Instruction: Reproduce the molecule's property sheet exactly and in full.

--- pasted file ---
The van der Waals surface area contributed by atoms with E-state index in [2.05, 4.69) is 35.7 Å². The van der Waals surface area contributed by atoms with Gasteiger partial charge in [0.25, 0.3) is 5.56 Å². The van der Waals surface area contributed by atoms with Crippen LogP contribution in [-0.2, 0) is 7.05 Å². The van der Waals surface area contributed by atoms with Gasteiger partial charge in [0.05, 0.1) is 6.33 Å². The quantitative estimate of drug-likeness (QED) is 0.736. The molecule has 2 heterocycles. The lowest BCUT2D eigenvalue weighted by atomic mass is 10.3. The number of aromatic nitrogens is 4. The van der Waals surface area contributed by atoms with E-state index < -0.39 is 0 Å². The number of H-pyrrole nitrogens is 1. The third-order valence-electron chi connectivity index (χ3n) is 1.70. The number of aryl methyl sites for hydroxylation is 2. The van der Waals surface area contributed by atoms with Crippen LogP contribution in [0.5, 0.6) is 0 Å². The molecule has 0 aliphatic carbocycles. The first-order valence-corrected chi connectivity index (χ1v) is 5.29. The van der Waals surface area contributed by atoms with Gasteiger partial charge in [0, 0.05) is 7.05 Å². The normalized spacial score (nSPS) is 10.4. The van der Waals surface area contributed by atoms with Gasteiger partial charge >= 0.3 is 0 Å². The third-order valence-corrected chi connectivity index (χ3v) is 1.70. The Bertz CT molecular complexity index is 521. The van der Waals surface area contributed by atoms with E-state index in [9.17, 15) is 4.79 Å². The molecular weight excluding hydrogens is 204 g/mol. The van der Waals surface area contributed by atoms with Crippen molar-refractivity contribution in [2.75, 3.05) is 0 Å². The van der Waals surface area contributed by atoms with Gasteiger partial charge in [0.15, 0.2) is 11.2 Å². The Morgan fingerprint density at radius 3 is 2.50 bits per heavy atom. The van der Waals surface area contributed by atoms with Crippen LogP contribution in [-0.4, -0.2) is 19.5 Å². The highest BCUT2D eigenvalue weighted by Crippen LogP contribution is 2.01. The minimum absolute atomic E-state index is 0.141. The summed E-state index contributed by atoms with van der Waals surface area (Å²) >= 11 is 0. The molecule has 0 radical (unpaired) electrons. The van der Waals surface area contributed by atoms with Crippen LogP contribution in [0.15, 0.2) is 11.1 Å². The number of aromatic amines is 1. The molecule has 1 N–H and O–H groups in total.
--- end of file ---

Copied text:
The van der Waals surface area contributed by atoms with E-state index in [2.05, 4.69) is 35.7 Å². The van der Waals surface area contributed by atoms with Gasteiger partial charge in [0.25, 0.3) is 5.56 Å². The van der Waals surface area contributed by atoms with Crippen LogP contribution in [-0.2, 0) is 7.05 Å². The van der Waals surface area contributed by atoms with Gasteiger partial charge in [0.05, 0.1) is 6.33 Å². The quantitative estimate of drug-likeness (QED) is 0.736. The molecule has 2 heterocycles. The lowest BCUT2D eigenvalue weighted by atomic mass is 10.3. The number of aromatic nitrogens is 4. The van der Waals surface area contributed by atoms with E-state index < -0.39 is 0 Å². The number of H-pyrrole nitrogens is 1. The third-order valence-electron chi connectivity index (χ3n) is 1.70. The number of aryl methyl sites for hydroxylation is 2. The van der Waals surface area contributed by atoms with Crippen LogP contribution in [0.5, 0.6) is 0 Å². The molecule has 0 aliphatic carbocycles. The first-order valence-corrected chi connectivity index (χ1v) is 5.29. The van der Waals surface area contributed by atoms with Gasteiger partial charge in [0, 0.05) is 7.05 Å². The normalized spacial score (nSPS) is 10.4. The van der Waals surface area contributed by atoms with Gasteiger partial charge >= 0.3 is 0 Å². The third-order valence-corrected chi connectivity index (χ3v) is 1.70. The Bertz CT molecular complexity index is 521. The van der Waals surface area contributed by atoms with E-state index in [9.17, 15) is 4.79 Å². The molecular weight excluding hydrogens is 204 g/mol. The van der Waals surface area contributed by atoms with Crippen molar-refractivity contribution in [2.75, 3.05) is 0 Å². The van der Waals surface area contributed by atoms with Gasteiger partial charge in [0.15, 0.2) is 11.2 Å². The Morgan fingerprint density at radius 3 is 2.50 bits per heavy atom. The van der Waals surface area contributed by atoms with Crippen LogP contribution in [-0.4, -0.2) is 19.5 Å². The highest BCUT2D eigenvalue weighted by Crippen LogP contribution is 2.01. The minimum absolute atomic E-state index is 0.141. The summed E-state index contributed by atoms with van der Waals surface area (Å²) >= 11 is 0. The molecule has 0 radical (unpaired) electrons. The van der Waals surface area contributed by atoms with Crippen LogP contribution in [0.15, 0.2) is 11.1 Å². The number of aromatic amines is 1. The molecule has 1 N–H and O–H groups in total.